Since “democracy” was introduced in most the world, however, the wealthy elites have had to find another way of maintaining their aristocratic system of rule. This is why they buy up the politicians and the media, and also have created The Permanent Bureaucratic State of unelected, unaccountable managers, directors, deputy directors, administrators, chiefs, and secretaries of this and that, and rule-makers and spies and federal agents: because they had to find another, less-obvious way of maintaining power and control. A system of control that accounts for the fact that, to the elites’ chagrin, every few years the unwashed masses are permitted to flock to the polls to vote for their leaders. The elite had to find a way around this.
For most of America’s history, this really wasn’t too big a problem for us, the average people. Sure, it would be ideal if the people were fully in control and held the power the way the Founders intended, but if we’re being honest and realistic, there’s always going to be a wealthy and powerful elite no matter what. Even if you were able to identify and locate every last person that constitutes “the elite” and confiscate all their money and imprison them for life–like the Communists did in Russia when they overthrew the Czar–in due time they’d be replaced by a new wealthy elite that would, eventually, start doing the same things the old wealthy elite was doing, or maybe even worse (again, like the Communists in Russia).
There’s always been a wealthy elite. There’s always going to be a wealthy elite. It’s a fact of life.
The problem today is that our elites are ideologues.
In other words, they’re delusional. Their policies are based on ideology, not on reality.
This epiphany hit me as I was reading Victor Davis Hanson’s piece about how the people in charge of California several generations back understood the critical importance of both maintaining the state’s water reservoirs and the role of land management in preventing forest fires.
Today’s leaders in California are insane ideologues whose policies have caused droughts and wildfires, which they then blame on climate change, which is like a secular pseudo-religion to them.
You can argue that they have perfectly rational, non-ideological ulterior motives for pushing climate change (i.e. accumulating more wealth and power, as always), but the fact that so many of them live in California and that their policies are actively destroying California–literally–indicate that they are in fact a bunch of largely delusional ideologues.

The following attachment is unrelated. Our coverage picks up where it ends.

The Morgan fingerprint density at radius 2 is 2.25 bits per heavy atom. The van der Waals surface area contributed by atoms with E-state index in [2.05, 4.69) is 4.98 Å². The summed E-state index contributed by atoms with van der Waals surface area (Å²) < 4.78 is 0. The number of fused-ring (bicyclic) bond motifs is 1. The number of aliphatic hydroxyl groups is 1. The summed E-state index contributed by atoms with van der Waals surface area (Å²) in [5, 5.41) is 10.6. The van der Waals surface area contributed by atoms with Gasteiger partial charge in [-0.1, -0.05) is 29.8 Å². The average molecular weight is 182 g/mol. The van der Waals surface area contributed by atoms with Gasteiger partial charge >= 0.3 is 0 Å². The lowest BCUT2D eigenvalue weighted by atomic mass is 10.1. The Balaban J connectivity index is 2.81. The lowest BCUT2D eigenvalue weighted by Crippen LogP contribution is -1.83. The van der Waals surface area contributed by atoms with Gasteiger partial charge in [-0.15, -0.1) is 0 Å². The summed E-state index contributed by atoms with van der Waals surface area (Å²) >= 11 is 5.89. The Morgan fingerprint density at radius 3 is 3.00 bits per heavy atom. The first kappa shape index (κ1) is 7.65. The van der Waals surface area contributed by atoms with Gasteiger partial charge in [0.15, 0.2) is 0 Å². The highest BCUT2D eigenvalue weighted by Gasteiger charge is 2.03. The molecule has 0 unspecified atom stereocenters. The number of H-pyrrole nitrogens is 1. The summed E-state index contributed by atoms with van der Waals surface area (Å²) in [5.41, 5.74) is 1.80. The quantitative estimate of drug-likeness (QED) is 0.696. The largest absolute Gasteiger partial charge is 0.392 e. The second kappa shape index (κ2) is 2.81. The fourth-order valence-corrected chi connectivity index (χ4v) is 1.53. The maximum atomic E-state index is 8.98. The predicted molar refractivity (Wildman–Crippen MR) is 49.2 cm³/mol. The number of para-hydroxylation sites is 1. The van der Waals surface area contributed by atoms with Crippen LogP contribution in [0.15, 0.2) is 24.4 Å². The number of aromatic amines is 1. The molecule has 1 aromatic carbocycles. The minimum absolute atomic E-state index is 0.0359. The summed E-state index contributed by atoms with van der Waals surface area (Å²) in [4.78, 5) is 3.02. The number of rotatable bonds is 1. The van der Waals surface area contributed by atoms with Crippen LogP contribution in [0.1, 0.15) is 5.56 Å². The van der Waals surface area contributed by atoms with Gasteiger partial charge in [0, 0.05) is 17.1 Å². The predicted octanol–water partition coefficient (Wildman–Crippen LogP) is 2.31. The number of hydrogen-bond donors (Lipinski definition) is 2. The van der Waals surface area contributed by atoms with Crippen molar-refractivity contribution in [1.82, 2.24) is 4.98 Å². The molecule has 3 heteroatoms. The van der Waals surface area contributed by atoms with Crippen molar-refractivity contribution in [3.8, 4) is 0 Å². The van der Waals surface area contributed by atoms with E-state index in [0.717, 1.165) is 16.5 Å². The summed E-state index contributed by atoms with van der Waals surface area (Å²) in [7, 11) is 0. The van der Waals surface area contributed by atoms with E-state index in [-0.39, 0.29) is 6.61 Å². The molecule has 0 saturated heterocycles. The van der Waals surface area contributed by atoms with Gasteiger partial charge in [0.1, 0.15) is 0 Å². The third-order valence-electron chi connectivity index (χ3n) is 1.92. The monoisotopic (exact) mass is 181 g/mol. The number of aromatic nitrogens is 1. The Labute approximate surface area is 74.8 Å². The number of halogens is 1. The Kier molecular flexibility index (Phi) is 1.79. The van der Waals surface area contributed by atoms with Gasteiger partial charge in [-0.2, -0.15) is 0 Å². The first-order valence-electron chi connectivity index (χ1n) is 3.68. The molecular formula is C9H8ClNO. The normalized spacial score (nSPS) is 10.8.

At least the Old Deep State was competent and knew how to properly manage the vital infrastructure upon which our society relies while they were murdering and plundering. As Hanson put it, “Once upon a time, the architects of state governance understood that living in paradise required constant investments and vigilance against the vagaries of both Mother Nature and human nature.”
The New Deep State we have today murders and plunders and can’t even maintain a basic infrastructure system that was built and implemented generations ago.
The Old Deep State built the Hoover Dam, the Panama Canal, the Golden Gate Bridge, Mount Rushmore, the Pentagon, the Interstate highway system, etc. California, under their watch, was not wildfire-ravaged and drought-stricken.
An ideologue is someone who continues pushing a set of policies even when reality has refuted them.
An ideologue doesn’t care if a policy works, in the objective sense; an ideologue only cares about implementing the policy in the first place.
An ideologue doesn’t implement a policy, and then observe the results to see if it actually works as intended. An ideologue implements policy under the assumption that it will work, then angrily attacks, vilifies and persecutes anyone who opposes it, even if the policy is an objective failure.
That doesn’t sound very scientific–in the sense of forming and testing hypotheses–does it?
The irony of it all is that it is impossible to be both an ideologue and a Believer In Science at the same time, and yet our ideologue elites call anyone who opposes their delusional policies a “Science Denier.”